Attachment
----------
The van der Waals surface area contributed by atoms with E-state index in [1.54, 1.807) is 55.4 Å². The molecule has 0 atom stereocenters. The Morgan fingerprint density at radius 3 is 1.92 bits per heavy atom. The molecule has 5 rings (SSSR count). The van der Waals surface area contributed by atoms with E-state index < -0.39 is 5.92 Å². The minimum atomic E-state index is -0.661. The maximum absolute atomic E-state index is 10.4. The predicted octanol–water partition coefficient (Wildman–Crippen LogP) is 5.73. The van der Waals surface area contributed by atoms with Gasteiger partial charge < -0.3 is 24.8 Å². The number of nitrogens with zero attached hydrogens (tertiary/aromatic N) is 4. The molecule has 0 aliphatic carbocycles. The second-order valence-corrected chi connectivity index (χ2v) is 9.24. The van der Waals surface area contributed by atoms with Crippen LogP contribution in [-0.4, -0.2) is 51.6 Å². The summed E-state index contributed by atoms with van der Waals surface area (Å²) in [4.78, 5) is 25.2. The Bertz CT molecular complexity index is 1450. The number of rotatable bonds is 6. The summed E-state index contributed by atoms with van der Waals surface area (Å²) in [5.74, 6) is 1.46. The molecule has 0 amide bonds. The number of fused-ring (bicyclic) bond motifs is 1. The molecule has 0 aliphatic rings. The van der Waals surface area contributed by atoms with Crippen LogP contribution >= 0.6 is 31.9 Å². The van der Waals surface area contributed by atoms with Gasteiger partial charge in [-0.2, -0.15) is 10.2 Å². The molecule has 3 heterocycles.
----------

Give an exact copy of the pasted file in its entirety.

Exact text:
The van der Waals surface area contributed by atoms with E-state index in [1.54, 1.807) is 55.4 Å². The molecule has 0 atom stereocenters. The Morgan fingerprint density at radius 3 is 1.92 bits per heavy atom. The molecule has 5 rings (SSSR count). The van der Waals surface area contributed by atoms with E-state index < -0.39 is 5.92 Å². The minimum atomic E-state index is -0.661. The maximum absolute atomic E-state index is 10.4. The predicted octanol–water partition coefficient (Wildman–Crippen LogP) is 5.73. The van der Waals surface area contributed by atoms with Gasteiger partial charge < -0.3 is 24.8 Å². The number of nitrogens with zero attached hydrogens (tertiary/aromatic N) is 4. The molecule has 0 aliphatic carbocycles. The second-order valence-corrected chi connectivity index (χ2v) is 9.24. The van der Waals surface area contributed by atoms with Crippen LogP contribution in [-0.4, -0.2) is 51.6 Å². The summed E-state index contributed by atoms with van der Waals surface area (Å²) in [4.78, 5) is 25.2. The Bertz CT molecular complexity index is 1450. The number of rotatable bonds is 6. The summed E-state index contributed by atoms with van der Waals surface area (Å²) in [5.74, 6) is 1.46. The molecule has 0 amide bonds. The number of fused-ring (bicyclic) bond motifs is 1. The molecule has 0 aliphatic rings. The van der Waals surface area contributed by atoms with Crippen LogP contribution >= 0.6 is 31.9 Å². The van der Waals surface area contributed by atoms with Gasteiger partial charge in [-0.2, -0.15) is 10.2 Å². The molecule has 3 heterocycles.